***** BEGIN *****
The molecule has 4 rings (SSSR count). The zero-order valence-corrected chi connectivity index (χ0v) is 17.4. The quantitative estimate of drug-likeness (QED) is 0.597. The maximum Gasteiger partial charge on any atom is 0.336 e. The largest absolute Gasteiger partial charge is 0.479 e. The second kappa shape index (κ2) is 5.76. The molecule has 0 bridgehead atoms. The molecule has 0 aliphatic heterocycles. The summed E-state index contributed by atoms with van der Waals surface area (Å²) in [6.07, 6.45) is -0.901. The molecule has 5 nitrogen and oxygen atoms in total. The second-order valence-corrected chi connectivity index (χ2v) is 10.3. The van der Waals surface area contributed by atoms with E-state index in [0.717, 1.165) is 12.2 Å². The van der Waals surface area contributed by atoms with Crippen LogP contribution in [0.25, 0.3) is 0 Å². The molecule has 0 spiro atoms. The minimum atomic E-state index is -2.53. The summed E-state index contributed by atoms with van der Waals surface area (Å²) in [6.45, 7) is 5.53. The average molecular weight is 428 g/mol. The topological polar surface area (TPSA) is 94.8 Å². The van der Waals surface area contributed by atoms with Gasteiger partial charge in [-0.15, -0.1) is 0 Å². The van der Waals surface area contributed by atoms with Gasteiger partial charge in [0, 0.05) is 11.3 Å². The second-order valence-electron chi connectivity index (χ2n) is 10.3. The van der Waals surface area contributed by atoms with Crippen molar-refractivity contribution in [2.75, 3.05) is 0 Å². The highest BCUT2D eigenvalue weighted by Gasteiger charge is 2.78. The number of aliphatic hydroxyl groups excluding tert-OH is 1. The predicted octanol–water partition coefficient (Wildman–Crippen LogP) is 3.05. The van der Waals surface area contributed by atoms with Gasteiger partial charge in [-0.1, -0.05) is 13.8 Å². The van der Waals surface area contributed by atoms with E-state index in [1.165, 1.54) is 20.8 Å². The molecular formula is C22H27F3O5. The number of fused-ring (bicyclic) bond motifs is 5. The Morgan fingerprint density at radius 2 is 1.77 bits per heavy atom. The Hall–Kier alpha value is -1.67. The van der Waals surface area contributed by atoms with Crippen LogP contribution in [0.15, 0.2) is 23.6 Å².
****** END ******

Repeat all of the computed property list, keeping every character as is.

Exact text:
The molecule has 4 rings (SSSR count). The zero-order valence-corrected chi connectivity index (χ0v) is 17.4. The quantitative estimate of drug-likeness (QED) is 0.597. The maximum Gasteiger partial charge on any atom is 0.336 e. The largest absolute Gasteiger partial charge is 0.479 e. The second kappa shape index (κ2) is 5.76. The molecule has 0 bridgehead atoms. The molecule has 0 aliphatic heterocycles. The summed E-state index contributed by atoms with van der Waals surface area (Å²) in [6.07, 6.45) is -0.901. The molecule has 5 nitrogen and oxygen atoms in total. The second-order valence-corrected chi connectivity index (χ2v) is 10.3. The van der Waals surface area contributed by atoms with E-state index in [0.717, 1.165) is 12.2 Å². The van der Waals surface area contributed by atoms with Crippen LogP contribution in [0.25, 0.3) is 0 Å². The molecule has 0 spiro atoms. The minimum atomic E-state index is -2.53. The summed E-state index contributed by atoms with van der Waals surface area (Å²) in [6.45, 7) is 5.53. The average molecular weight is 428 g/mol. The topological polar surface area (TPSA) is 94.8 Å². The van der Waals surface area contributed by atoms with Gasteiger partial charge in [-0.15, -0.1) is 0 Å². The van der Waals surface area contributed by atoms with Gasteiger partial charge in [0, 0.05) is 11.3 Å². The second-order valence-electron chi connectivity index (χ2n) is 10.3. The van der Waals surface area contributed by atoms with Crippen molar-refractivity contribution in [2.75, 3.05) is 0 Å². The highest BCUT2D eigenvalue weighted by Gasteiger charge is 2.78. The number of aliphatic hydroxyl groups excluding tert-OH is 1. The predicted octanol–water partition coefficient (Wildman–Crippen LogP) is 3.05. The van der Waals surface area contributed by atoms with Gasteiger partial charge in [-0.1, -0.05) is 13.8 Å². The van der Waals surface area contributed by atoms with E-state index in [1.165, 1.54) is 20.8 Å². The molecular formula is C22H27F3O5. The number of fused-ring (bicyclic) bond motifs is 5. The Morgan fingerprint density at radius 2 is 1.77 bits per heavy atom. The Hall–Kier alpha value is -1.67. The van der Waals surface area contributed by atoms with Crippen LogP contribution in [0.15, 0.2) is 23.6 Å².